O'Donnell Lectures

The O’Donnell Lectures in Celtic Studies were established in 1954 in honour of Charles James O’Donnell. Under the terms of his bequest the lectures can examine British or Celtic elements in the English language or in the existing population of England.

The first O’Donnell Lecturer was J.R.R. Tolkien, who was appointed in 1954 and spoke on ‘English and Welsh.’

Copies of the transcripts of the lectures are held by the Bodleian Library.

 

 

2018-19                Professor David Stifter: 'When is Variation a Dialect? The Case of Old Irish'

2017-18                Professor Helen Fulton: 'Cheapside in Wales: Textiles and Commodities in Medieval Welsh Poetry'

2016-17                Dr Mary-Ann Constantine: 'Curious Traveller: Britain, Britons, and Britishness in Thomas Pennant's 'Tours''

2015-16                Professor Erich Poppe: ‘Chrétien’s British Yvain in England and Wales’

2014-15                Professor Paul Russell: ‘Between Ogam and Runes: the so-called Alphabet of Nemnivus’

2013-14                Professor Huw Pryce: ‘Medieval Welsh History in the Victorian Age’

2012-13                Dr Alex Woolf, Professor Dauvit Broun and Professor Thomas Owen Clancy: ‘Early Medieval Scotland’

2011-12                Professor Ian Wood: ‘The Irish in England and on the Continent in the Seventh Century’

2010-11                Professor Chris Gosden: ‘Magic, Metals, and Art in Iron Age and Early Roman Britain’, and ‘The Histories of Artefacts and Landscapes in the Later Prehistory of Britain’

2009-10                Dr Oliver Padel: ‘Governance and Language in Medieval Cornwall’

2008-09                Professor Máire Herbert: ‘British Saints in Ireland, Irish Saints in Britain: The View from Hagiography’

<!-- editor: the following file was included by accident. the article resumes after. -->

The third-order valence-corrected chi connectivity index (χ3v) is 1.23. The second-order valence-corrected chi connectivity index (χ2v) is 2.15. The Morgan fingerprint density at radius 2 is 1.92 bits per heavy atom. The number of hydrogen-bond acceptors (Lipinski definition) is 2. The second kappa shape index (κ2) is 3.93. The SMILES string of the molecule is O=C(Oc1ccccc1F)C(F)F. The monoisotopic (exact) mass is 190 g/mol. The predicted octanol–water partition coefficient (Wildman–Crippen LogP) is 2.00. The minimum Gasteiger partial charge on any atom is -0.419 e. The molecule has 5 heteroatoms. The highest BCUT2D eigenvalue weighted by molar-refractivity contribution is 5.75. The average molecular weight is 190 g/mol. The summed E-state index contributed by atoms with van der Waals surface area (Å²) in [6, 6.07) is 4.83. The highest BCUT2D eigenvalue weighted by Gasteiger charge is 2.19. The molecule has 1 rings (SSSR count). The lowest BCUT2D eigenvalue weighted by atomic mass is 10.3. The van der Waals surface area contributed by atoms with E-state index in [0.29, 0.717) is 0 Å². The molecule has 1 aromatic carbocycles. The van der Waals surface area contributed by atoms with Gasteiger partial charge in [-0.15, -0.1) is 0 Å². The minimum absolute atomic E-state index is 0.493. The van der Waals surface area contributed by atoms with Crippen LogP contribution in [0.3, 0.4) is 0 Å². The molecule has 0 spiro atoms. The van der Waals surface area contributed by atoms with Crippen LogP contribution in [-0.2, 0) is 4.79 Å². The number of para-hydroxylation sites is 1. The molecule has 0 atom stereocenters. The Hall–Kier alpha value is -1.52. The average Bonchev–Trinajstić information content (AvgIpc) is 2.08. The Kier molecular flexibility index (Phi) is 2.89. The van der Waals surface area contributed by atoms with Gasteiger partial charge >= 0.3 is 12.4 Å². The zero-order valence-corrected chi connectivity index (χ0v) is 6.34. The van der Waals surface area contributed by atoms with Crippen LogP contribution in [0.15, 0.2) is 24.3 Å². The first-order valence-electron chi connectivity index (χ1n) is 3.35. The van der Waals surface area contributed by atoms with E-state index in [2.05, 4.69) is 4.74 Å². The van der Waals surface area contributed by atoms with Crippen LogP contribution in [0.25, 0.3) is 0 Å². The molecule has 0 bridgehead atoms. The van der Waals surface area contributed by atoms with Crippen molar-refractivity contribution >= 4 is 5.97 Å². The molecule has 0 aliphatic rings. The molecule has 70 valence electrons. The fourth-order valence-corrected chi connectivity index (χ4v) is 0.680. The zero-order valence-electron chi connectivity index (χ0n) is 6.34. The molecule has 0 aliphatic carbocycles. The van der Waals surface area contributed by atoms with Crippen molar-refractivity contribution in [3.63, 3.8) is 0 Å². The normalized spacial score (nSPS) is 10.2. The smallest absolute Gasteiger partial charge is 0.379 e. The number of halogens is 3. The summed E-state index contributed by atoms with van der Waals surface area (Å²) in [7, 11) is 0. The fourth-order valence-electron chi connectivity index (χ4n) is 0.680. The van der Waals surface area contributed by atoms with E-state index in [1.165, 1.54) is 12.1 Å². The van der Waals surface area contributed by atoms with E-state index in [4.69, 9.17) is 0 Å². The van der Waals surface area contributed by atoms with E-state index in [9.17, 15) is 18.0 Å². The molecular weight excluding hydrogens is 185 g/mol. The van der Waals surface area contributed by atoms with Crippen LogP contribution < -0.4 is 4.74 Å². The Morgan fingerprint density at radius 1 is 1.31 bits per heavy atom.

2007-08                Dr Katherine Forsyth: ‘Rocking the cradle of Scottish Christianity: new work on Whithorn and its carved stones’

2006-07                Professor Peter Schrijver: ‘How Roman Britain made Ireland Celtic’

2005-06                Professor Dafydd Johnston: ‘Translations of Medieval Welsh Poetry: Dafydd ap Gwilym’s ‘Trafferth mewn Tafarn’’

2004-05                Professor Declan Kiberd: ‘Ulysses and Us’             

2003-04                Professor Richard Sharpe: ‘Books from Ireland, Fifth to Ninth Century’    

2002-03                Professor Robin Chapman-Stacey: ‘Law and Memory in Early Ireland’                      

2001-02                Dr Pierre-Yves Lambert: ‘Some New Developments in the Comparison between Gaulish and Brittonic’               

2000-01                Professor W. Gillies: ‘Scottish Gaelic Literature. I. Approaches to Gaelic Poetry. II. The Form and Content of Gaelic Verse’              

1999-2000            Dr Nancy Edwards: ‘Early Medieval Stones and Stone Sculpture in Wales: Context and Connections’

1998-99                Dr Prys Morgan: ‘Among our Ancient Mountains … the appreciation of Welsh mountainscape in the eighteenth and nineteenth centuries’    

1997-98                Dr Nicholas Williams: ‘I. The Origins of Manx. II. A Few Words about Cornish’       

1996-97                Professor Donnchadh Ó Corráin: ‘Vikings in Ireland and Britain, Reconsiderations’

1995-96                Professeur Donatien Laurent: ‘Ronan’s Eyes: Duality Tamed in Breton Folk Culture’

1994-95                Professor Kim McCone: ‘The Cyclops in Celtic, Germanic and Indo-European Myth’

1993-94                Dr J. Macinnes: ‘Scottish Gaelic Historical Tradition and Clan Sagas. I. Bards, prophets and warriors. II. Heroic legends'

1992-93                Dr Maryon McDonald: ‘The Invention of the Celts’            

1991-92                Professor R. Geraint Gruffydd: ‘In search of Elmet’           

1990-91                Dr J.S. Kelly: ‘Aesthetics and Politics in the Irish Cultural Revival, 1880-1910’

1989-90                Dr J. Wormald: ‘The Scottish Conception of Kingship and the Rebirth of Britain’   

1988-89                Dr B. Raftery: ‘Irish La Tène Art’

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